Remarks by Minister Flanagan introducing Iveagh Lecture by Sen. Gary Hart: Special Envoy for Northern Ireland
Wednesday, 14 December 2016
Senator Hart, Ambassador O’Malley, Ladies and Gentlemen,
A Dhaoine Uaisle,
It is a great privilege and pleasure for me to welcome you here to Iveagh House this evening. As Minister, I am delighted to have the opportunity to welcome so many visitors to Iveagh House for this event. – the former home of Guinness family and headquarters of the Department of Foreign Affairs and Trade since 1939.
It is, of course, a particular pleasure to welcome Senator Gary Hart to the Department. I most recently met with Senator Hart on 30 October last, in the beautiful Glen of Aherlow, on a bright and sunny October Sunday morning, when Secretary of State John Kerry was awarded the Tipperary Peace Award. This evening, we gather in the heart of Georgian Dublin, with the bright lights of Christmas providing a magical backdrop. Christmas is both a time for reflection and a time of hope. Senator Hart’s title for his talk – “Reflections on Ireland and Its Republic” – is especially timely in this, the centenary year of the 1916 Rising.
While Senator Hart is well-known to us all, I would like to say a few brief words about him, his political achievements, and especially his contribution to the Peace Process.
Sen. Gary Hart is a native of Ottawa, Kansas. Following his studies and work at the US Department of Justice, he was admitted to the bar in both Colorado and the District of Columbia. He served as a US Senator for Colorado from 1975 to 1987. He served as the Chair of the Senate Subcommittee on Nuclear Regulation. In this capacity, he flew over the Three Mile Island nuclear reactor near Harrisburg, Pennsylvania, in a US army helicopter several times, during the nuclear accident there. He led the subsequent US Senate investigation into the accident, which overhauled the regulation of the nuclear energy sector. He served on the Hart-Rudman Commission – examining US homeland security – from 1998, at the request of President Bill Clinton.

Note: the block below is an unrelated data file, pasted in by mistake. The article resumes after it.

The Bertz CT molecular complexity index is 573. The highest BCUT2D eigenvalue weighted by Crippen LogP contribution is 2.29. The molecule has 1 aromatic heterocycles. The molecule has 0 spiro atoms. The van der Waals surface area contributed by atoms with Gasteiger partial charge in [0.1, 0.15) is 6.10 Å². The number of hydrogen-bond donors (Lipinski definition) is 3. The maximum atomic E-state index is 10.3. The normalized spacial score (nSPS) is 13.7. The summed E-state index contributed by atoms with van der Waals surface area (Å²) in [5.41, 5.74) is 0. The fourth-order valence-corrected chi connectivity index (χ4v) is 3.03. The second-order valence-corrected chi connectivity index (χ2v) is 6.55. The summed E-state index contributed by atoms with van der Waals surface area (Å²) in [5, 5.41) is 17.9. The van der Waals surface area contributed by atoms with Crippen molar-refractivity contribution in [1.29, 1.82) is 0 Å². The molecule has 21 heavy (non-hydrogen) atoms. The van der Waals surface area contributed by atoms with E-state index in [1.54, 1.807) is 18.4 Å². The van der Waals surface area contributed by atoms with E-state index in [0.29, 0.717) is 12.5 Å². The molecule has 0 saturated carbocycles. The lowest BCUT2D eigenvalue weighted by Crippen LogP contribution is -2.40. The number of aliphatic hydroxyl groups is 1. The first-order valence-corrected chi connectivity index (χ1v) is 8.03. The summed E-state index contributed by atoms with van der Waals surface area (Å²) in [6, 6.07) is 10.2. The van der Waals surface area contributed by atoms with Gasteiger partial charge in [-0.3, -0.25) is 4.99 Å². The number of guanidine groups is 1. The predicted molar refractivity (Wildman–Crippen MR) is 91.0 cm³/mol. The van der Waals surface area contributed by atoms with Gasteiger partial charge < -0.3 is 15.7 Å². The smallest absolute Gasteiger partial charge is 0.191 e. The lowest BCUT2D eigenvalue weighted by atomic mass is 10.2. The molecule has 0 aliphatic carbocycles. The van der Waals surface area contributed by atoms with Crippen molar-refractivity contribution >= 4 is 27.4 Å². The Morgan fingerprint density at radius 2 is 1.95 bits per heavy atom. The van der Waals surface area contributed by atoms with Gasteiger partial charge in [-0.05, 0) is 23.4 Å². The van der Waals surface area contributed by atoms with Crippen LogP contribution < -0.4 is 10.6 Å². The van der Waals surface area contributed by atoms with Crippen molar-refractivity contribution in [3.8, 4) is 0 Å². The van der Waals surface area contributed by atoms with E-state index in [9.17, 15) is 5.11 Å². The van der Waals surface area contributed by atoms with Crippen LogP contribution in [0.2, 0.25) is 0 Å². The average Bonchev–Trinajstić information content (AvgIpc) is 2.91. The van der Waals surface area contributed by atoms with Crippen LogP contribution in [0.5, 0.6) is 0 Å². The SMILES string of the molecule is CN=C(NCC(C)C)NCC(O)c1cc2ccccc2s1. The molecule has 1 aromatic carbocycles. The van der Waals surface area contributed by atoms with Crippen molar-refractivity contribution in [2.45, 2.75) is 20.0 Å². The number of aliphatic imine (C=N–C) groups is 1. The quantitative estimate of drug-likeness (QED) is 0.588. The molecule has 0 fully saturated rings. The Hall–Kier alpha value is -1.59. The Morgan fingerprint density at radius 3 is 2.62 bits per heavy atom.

In 2001, he was awarded a doctorate from the University of Oxford, with a thesis entitled “The Restoration of the Republic”. This is the topic which he will address this evening.
Throughout his life – as a lawyer, legislator, writer and commentator – Senator Hart has been a steadfast friend of Ireland. In October 2014, President Obama, along with Secretary of State Kerry, appointed him as the new US Special Envoy for Northern Ireland. Senator Hart has been described by Secretary of State Kerry as: “a problem-solver, a brilliant analyst, and someone capable of thinking at once tactically, strategically, and practically.” I fully endorse these remarks and I would add to them – Senator Hart, as will soon become clear, is also humble, warm and sincere.
Never were these wide array of qualities more evident than in Senator Hart’s work in Northern Ireland, where he has been an effective and engaged representative of his Government and has made a great contribution to the continuing journey of the peace process. I want to express the sincere appreciation of the Government for the support we receive from the US as a close and valued friend to all on this island.
I know that the Senator will agree that the peace we have achieved must be protected and deepened. The Government is committed to reaching an agreement to establish the comprehensive institutional framework to deal with the past envisaged in the Stormont House Agreement, which Senator Hart did so much to support. Only by dealing with these legacy issues in a constructive and coherent way, will we be able to realise a truly reconciled society.
I would like to thank you – Gary – for your service and dedication to Ireland, and for your wise counsel and support in our journey along the path of peace and reconciliation. And I would like to thank you for your personal friendship. You will always have a warm welcome extended to you in Ireland and I hope you will continue to visit us often in the years ahead.
14 December 2016